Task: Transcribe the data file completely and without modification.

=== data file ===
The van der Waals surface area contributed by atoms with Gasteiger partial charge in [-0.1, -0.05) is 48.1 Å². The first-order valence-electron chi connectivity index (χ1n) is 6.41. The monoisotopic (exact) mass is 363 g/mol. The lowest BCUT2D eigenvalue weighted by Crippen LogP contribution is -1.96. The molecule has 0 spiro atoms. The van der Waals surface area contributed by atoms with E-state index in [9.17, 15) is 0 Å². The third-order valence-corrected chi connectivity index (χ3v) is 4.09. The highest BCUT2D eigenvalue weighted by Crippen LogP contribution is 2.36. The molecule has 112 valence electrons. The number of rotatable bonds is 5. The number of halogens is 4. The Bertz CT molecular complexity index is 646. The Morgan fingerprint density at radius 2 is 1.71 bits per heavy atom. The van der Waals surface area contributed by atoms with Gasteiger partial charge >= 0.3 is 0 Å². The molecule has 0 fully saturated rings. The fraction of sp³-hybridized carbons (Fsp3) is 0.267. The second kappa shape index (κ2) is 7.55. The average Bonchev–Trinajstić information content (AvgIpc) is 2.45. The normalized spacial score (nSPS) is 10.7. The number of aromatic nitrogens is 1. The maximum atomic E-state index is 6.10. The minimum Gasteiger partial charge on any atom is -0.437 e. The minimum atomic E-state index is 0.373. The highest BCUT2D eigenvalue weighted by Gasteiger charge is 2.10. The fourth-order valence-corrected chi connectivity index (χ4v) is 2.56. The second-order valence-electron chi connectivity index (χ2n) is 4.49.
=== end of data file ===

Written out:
The van der Waals surface area contributed by atoms with Gasteiger partial charge in [-0.1, -0.05) is 48.1 Å². The first-order valence-electron chi connectivity index (χ1n) is 6.41. The monoisotopic (exact) mass is 363 g/mol. The lowest BCUT2D eigenvalue weighted by Crippen LogP contribution is -1.96. The molecule has 0 spiro atoms. The van der Waals surface area contributed by atoms with E-state index in [9.17, 15) is 0 Å². The third-order valence-corrected chi connectivity index (χ3v) is 4.09. The highest BCUT2D eigenvalue weighted by Crippen LogP contribution is 2.36. The molecule has 112 valence electrons. The number of rotatable bonds is 5. The number of halogens is 4. The Bertz CT molecular complexity index is 646. The Morgan fingerprint density at radius 2 is 1.71 bits per heavy atom. The van der Waals surface area contributed by atoms with Gasteiger partial charge >= 0.3 is 0 Å². The molecule has 0 fully saturated rings. The fraction of sp³-hybridized carbons (Fsp3) is 0.267. The second kappa shape index (κ2) is 7.55. The average Bonchev–Trinajstić information content (AvgIpc) is 2.45. The normalized spacial score (nSPS) is 10.7. The number of aromatic nitrogens is 1. The maximum atomic E-state index is 6.10. The minimum Gasteiger partial charge on any atom is -0.437 e. The minimum atomic E-state index is 0.373. The highest BCUT2D eigenvalue weighted by Gasteiger charge is 2.10. The fourth-order valence-corrected chi connectivity index (χ4v) is 2.56. The second-order valence-electron chi connectivity index (χ2n) is 4.49.